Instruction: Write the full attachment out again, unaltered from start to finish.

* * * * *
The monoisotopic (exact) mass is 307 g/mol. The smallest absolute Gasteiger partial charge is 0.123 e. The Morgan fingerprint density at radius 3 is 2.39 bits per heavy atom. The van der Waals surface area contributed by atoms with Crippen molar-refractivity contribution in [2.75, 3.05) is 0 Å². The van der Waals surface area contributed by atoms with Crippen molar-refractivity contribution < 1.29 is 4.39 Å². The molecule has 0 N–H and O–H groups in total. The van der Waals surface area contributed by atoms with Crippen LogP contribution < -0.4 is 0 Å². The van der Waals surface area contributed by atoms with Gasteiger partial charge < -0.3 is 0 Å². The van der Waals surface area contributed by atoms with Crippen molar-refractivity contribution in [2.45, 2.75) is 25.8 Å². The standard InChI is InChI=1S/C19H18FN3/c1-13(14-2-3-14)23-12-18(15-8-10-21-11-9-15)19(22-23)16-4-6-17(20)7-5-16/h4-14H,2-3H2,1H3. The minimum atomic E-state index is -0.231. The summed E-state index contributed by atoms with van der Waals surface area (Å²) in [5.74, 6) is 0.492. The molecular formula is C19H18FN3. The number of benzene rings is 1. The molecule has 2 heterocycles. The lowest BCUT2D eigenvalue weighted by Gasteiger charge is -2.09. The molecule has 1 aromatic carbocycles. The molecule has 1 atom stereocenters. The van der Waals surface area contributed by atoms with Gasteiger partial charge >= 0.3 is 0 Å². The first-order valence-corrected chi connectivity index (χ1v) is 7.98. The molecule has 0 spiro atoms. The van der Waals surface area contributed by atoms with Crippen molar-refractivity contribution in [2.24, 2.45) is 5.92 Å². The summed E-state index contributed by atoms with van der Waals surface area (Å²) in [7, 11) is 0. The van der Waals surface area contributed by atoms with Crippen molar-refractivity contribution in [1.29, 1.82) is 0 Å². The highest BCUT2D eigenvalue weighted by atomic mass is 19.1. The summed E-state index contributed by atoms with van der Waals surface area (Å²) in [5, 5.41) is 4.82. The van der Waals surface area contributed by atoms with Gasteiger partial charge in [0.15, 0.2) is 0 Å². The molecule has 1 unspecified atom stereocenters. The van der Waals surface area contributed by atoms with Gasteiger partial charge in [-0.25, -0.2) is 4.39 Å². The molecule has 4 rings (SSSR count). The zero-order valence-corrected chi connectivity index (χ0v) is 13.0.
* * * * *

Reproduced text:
The monoisotopic (exact) mass is 307 g/mol. The smallest absolute Gasteiger partial charge is 0.123 e. The Morgan fingerprint density at radius 3 is 2.39 bits per heavy atom. The van der Waals surface area contributed by atoms with Crippen molar-refractivity contribution in [2.75, 3.05) is 0 Å². The van der Waals surface area contributed by atoms with Crippen molar-refractivity contribution < 1.29 is 4.39 Å². The molecule has 0 N–H and O–H groups in total. The van der Waals surface area contributed by atoms with Crippen LogP contribution < -0.4 is 0 Å². The van der Waals surface area contributed by atoms with Gasteiger partial charge < -0.3 is 0 Å². The van der Waals surface area contributed by atoms with Crippen molar-refractivity contribution in [2.45, 2.75) is 25.8 Å². The standard InChI is InChI=1S/C19H18FN3/c1-13(14-2-3-14)23-12-18(15-8-10-21-11-9-15)19(22-23)16-4-6-17(20)7-5-16/h4-14H,2-3H2,1H3. The minimum atomic E-state index is -0.231. The summed E-state index contributed by atoms with van der Waals surface area (Å²) in [5.74, 6) is 0.492. The molecular formula is C19H18FN3. The number of benzene rings is 1. The molecule has 2 heterocycles. The lowest BCUT2D eigenvalue weighted by Gasteiger charge is -2.09. The molecule has 1 aromatic carbocycles. The molecule has 1 atom stereocenters. The van der Waals surface area contributed by atoms with Gasteiger partial charge >= 0.3 is 0 Å². The first-order valence-corrected chi connectivity index (χ1v) is 7.98. The molecule has 0 spiro atoms. The van der Waals surface area contributed by atoms with Crippen molar-refractivity contribution in [2.24, 2.45) is 5.92 Å². The summed E-state index contributed by atoms with van der Waals surface area (Å²) in [7, 11) is 0. The van der Waals surface area contributed by atoms with Crippen molar-refractivity contribution in [1.29, 1.82) is 0 Å². The highest BCUT2D eigenvalue weighted by atomic mass is 19.1. The summed E-state index contributed by atoms with van der Waals surface area (Å²) in [5, 5.41) is 4.82. The van der Waals surface area contributed by atoms with Gasteiger partial charge in [0.15, 0.2) is 0 Å². The molecule has 1 unspecified atom stereocenters. The van der Waals surface area contributed by atoms with Gasteiger partial charge in [-0.25, -0.2) is 4.39 Å². The molecule has 4 rings (SSSR count). The zero-order valence-corrected chi connectivity index (χ0v) is 13.0.